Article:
dirty

EnglishEdit

EtymologyEdit

From dirt +‎ -y.

PronunciationEdit

AdjectiveEdit

dirty (comparative dirtier, superlative dirtiest)

  1. Unclean; covered with or containing unpleasant substances such as dirt or grime.
    • 1905, George Bernard Shaw, The author's apology from Mrs. Warren's Profession, page 61:
      Many persons are more comfortable when they are dirty than when they are clean; but that does not recommend dirt as a national policy.
    Despite a walk in the rain, my shoes weren't too dirty.
  2. That makes one unclean; corrupting, infecting.
    Don't put that in your mouth, dear, it's dirty.
  3. Morally unclean; obscene or indecent, especially sexually.
    At the reception, Uncle Nick got drunk and told dirty jokes to the bridesmaids.
  4. Dishonourable; violating accepted standards or rules.
    • 2013 June 21, Oliver Burkeman, “The tao of tech”, The Guardian Weekly, volume 189, number 2, page 27: 
      The dirty secret of the internet is that all this distraction and interruption is immensely profitable. [] Partly, this is a result of how online advertising has traditionally worked: advertisers pay for clicks, and a click is a click, however it's obtained.
    He might have scored, but it was a dirty trick that won him the penalty.
  5. Corrupt, illegal, or improper.
    I won't accept your dirty money!
  6. Out of tune.
    You need to tune that guitar, the g string sounds dirty.
  7. Of color, discolored by impurities.
    The old flag was a dirty white.
  8. (computing) Containing data which need to be written back to a larger memory.
    Occasionally it reads the sector into a dirty buffer, which means it needs to sync the dirty buffer first.
  9. (slang) Carrying illegal drugs among one's possessions or inside of one's bloodstream.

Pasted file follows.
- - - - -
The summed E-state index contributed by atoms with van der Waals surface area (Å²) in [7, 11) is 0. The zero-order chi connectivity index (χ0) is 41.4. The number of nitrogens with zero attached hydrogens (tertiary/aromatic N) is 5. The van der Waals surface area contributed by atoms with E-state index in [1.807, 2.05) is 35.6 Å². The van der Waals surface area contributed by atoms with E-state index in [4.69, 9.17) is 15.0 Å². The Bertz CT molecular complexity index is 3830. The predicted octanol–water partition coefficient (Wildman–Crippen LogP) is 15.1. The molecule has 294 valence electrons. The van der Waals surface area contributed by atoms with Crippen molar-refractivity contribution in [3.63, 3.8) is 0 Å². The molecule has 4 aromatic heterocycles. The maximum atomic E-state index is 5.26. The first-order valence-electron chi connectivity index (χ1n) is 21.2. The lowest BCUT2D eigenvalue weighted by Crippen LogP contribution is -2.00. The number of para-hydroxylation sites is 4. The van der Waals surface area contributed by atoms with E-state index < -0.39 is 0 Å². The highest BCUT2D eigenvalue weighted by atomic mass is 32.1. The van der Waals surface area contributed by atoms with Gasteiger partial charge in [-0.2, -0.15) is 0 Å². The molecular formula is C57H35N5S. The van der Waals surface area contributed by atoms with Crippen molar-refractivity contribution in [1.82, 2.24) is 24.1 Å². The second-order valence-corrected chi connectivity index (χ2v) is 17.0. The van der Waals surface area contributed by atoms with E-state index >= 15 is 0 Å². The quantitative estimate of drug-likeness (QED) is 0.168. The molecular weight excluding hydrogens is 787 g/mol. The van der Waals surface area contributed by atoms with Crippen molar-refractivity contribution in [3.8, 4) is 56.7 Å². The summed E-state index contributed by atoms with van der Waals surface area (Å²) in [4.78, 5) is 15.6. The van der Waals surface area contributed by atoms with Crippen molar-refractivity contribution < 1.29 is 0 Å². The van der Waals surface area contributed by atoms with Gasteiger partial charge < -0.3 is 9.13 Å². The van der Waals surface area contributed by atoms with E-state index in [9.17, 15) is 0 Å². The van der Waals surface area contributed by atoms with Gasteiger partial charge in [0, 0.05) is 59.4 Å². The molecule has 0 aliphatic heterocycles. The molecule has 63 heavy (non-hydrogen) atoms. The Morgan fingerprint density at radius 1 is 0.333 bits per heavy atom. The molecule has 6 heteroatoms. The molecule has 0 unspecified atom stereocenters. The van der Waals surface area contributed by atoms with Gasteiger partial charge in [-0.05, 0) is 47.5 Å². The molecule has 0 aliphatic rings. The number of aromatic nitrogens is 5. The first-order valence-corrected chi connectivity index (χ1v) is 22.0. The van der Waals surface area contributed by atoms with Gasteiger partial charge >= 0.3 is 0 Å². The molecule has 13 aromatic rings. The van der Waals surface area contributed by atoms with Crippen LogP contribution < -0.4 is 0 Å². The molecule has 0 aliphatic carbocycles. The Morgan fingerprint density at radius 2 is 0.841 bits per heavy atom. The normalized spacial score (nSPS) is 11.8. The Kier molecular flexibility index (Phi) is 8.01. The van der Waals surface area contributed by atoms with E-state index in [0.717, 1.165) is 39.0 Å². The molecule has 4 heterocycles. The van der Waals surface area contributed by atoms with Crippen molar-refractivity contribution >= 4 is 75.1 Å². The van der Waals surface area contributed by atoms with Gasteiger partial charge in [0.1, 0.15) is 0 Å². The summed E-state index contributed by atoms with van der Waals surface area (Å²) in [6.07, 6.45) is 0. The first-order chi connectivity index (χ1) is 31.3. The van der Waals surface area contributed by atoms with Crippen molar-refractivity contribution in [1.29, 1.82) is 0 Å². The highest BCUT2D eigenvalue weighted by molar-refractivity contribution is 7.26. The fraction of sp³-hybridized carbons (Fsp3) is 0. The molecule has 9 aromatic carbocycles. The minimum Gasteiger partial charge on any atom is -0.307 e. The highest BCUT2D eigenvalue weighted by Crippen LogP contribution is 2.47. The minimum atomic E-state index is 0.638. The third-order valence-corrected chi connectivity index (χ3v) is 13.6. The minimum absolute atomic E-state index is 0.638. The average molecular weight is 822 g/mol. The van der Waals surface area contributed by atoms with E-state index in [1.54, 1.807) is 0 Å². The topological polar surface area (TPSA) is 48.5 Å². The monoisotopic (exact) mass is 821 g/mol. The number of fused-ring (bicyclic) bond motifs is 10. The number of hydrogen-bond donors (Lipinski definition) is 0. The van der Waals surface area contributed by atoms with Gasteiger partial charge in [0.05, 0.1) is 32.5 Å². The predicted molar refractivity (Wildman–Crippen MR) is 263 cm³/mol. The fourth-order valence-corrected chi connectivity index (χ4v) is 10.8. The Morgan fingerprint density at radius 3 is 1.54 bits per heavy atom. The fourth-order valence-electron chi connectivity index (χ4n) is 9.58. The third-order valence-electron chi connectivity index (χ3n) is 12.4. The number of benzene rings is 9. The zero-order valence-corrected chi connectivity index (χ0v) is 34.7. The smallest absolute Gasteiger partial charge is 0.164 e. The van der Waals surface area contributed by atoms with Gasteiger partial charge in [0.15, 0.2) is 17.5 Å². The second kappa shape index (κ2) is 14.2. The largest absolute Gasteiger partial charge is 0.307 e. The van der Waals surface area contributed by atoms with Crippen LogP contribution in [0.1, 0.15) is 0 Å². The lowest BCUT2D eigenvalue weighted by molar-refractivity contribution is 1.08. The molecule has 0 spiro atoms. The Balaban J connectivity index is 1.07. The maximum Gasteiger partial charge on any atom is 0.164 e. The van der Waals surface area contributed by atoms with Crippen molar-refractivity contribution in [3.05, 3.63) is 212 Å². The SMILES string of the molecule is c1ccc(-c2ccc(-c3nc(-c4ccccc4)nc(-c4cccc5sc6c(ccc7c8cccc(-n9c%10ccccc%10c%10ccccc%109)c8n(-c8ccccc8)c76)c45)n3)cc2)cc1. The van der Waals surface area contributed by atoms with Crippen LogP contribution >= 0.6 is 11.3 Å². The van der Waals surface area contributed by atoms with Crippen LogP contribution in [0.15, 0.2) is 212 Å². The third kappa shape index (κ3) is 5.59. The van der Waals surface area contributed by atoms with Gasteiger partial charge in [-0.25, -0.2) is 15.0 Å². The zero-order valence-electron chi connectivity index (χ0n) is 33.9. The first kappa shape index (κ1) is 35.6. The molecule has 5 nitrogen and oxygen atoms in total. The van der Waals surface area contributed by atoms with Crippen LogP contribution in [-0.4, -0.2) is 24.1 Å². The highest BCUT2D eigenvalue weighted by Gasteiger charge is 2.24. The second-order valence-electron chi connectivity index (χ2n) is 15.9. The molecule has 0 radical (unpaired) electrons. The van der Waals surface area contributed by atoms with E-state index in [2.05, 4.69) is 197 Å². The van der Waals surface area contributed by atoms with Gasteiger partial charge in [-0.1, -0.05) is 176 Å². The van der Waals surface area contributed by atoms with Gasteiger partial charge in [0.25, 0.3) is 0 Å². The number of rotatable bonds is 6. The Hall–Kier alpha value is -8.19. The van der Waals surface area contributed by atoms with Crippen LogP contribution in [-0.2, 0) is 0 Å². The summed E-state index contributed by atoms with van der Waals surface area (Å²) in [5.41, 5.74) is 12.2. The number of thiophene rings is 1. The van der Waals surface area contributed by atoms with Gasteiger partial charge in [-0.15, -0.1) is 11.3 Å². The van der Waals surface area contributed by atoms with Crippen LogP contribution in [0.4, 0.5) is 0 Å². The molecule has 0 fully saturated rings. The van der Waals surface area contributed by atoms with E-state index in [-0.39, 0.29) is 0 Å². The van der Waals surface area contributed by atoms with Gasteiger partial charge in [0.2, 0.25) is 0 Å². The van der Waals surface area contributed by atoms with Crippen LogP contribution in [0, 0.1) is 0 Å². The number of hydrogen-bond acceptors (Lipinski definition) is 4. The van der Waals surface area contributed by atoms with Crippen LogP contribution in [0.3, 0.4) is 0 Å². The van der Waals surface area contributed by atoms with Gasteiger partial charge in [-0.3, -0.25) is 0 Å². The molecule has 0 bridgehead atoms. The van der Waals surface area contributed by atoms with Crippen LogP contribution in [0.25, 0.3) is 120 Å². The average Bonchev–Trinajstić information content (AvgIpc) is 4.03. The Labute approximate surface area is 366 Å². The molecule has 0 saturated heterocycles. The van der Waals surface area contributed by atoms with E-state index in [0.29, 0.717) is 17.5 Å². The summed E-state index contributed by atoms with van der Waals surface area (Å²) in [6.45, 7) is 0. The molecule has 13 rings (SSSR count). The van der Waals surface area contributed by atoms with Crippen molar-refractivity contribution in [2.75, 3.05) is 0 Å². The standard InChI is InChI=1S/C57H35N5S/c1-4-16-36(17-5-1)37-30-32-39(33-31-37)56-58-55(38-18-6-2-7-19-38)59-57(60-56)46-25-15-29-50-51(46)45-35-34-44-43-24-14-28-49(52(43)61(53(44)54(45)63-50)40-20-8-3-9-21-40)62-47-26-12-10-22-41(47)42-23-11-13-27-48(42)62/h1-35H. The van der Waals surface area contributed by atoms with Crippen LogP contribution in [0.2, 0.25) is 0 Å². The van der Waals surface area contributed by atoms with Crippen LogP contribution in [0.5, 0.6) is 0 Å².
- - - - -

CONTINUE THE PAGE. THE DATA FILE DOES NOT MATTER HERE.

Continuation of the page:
None of y'all get into my car if you're dirty.
  10. (informal) Used as an intensifier, especially in conjunction with "great".
    He lives in a dirty great mansion.
  11. Sleety; gusty; stormy.
    • M. Arnold
      Storms of wind, clouds of dust, an angry, dirty sea.
    • Douglas Adams, So Long, and Thanks for All the Fish
      Rain type 17 was a dirty blatter battering against his windscreen so hard that it didn't make much odds whether he had his wipers on or off.
    dirty weather

SynonymsEdit

AntonymsEdit

  • (covered with or containing dirt): clean
  • (violating accepted standards or rules): sportsmanlike
  • (of color: discolored by impurities): bright, pure

Derived termsEdit

TranslationsEdit

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AdverbEdit

dirty (comparative more dirty, superlative most dirty)

  1. In a dirty manner.
    to play dirty

SynonymsEdit

Derived termsEdit

TranslationsEdit

VerbEdit

dirty (third-person singular simple present dirties, present participle dirtying, simple past and past participle dirtied)

  1. (transitive) To make (something) dirty.
  2. (transitive) To stain or tarnish (somebody) with dishonor.
  3. (transitive) To debase by distorting the real nature of (something).
  4. (intransitive) To become soiled.

SynonymsEdit

TranslationsEdit

Last modified on 1 April 2014, at 02:57